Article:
Worlds apart from the United States and Mexico, Greenham Common in Berkshire, England, became a famous site of civil disobedience when a group of women set up camp there in 1981. They were protesting the British government’s decision to allow the storage of US cruise missiles, and Lynne Jones, a recently qualified young physician, soon joined the encampment. Jones had already enlisted in the Medical Campaign against Nuclear Weapons, a group also founded in 1981 by physicians determined to raise awareness of “the medical implications of nuclear war.” Her life soon became one of dedicated activism and foreign aid work, much of which she has documented in books such as The Migrant Diaries (Fordham University Press, 2021) and Outside the Asylum: A Memoir of War, Disaster, and Humanitarian Psychiatry (Weidenfeld & Nicolson, 2018).

Sorry for the Inconvenience but This Is an Emergency revisits those Greenham days and pithily evokes the protesters’ resilience in the face of appalling weather, primitive camp conditions, and repeated arrests and insults. A “nonviolent guerilla warfare with humour,” is the author’s irreverent description. Her main focus, however, is on more recent years of global mass protest and nonviolent action in the face of climate chaos and the undiminished threat of nuclear annihilation. For, as one organizer observes, “There are two primary routes to total extinction of the human race, nuclear war and climate destruction, and their root causes are the same.”Jones skillfully conveys the evidence supporting that view, citing numerous natural disasters that are dismissed by skeptics as “just weather” but experienced by those in the Global South in particular as total devastation. When listing the profits made by the largest oil and gas companies, she admits to being “filled with a kind of wondering fury” at how the culpable are richly rewarded.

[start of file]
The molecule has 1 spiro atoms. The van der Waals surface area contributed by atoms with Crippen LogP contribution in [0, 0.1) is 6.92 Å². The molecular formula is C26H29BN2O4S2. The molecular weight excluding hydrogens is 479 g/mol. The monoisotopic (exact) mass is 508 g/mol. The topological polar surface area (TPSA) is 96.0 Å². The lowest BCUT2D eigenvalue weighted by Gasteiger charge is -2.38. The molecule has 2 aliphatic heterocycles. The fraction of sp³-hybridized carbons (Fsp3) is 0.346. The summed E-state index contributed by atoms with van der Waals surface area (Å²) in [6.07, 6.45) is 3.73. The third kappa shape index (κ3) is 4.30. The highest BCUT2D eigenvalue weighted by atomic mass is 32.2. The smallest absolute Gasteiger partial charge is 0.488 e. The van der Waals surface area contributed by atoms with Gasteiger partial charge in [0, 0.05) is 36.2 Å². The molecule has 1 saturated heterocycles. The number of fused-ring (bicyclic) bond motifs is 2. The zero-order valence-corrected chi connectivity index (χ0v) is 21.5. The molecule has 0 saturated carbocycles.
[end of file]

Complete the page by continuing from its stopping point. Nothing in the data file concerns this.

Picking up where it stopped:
Yet her tone is consistently witty, engaging, and empathetic. Whether writing about the imaginative tactics used by Extinction Rebellion or more sedate local actions, including a variety of effective boycott and divestment campaigns, this author deftly balances the personal with the political. Individual voices consistently ring true here, enlivening what might otherwise have become a dense, and even dispiriting, narrative. “If I feel afraid, that gives power to those people,” Bernardo, a Guatemalan campaigner, says of the authorities that jailed and tortured him for resisting the destruction of his people’s lands.

The last US cruise missiles left Greenham Common in 1992, following the Gorbachev-Reagan summit, but the encampment remained intact as an antinuclear protest until the last women left in 2000. Jones insists that they made a difference and that nonviolent action remains critical to changing the disastrous course on which we are set. In just one volume, she summons the turbulent past, chaotic present, and perilous future of life on our fragile planet. “We cannot do it alone, but it can be done,” she concludes. “That is why I am standing here.”

Inverno (Farrar, Straus and Giroux, 2024), by Cynthia Zarin ’81

Cynthia Zarin’s entrancing novel opens with a woman named Caroline standing in a snowstorm in Central Park waiting for a phone call from a man she has not seen for 30 years. Or has it been that long? In this sinuous narrative, facts, like landmarks in a blizzard, lose their solidity. Shards of memory, on the other hand, are as sharp as ice crystals: a child’s cut knee, the rickety porch of a summer cottage, a lover’s hand loosening a necktie. From the intimate opening sentences—“She woke too early. She’d gone to sleep late and woke during the night. Bars of light fell where the Chinese rug was frayed”—we are embedded in her consciousness and see only what she sees.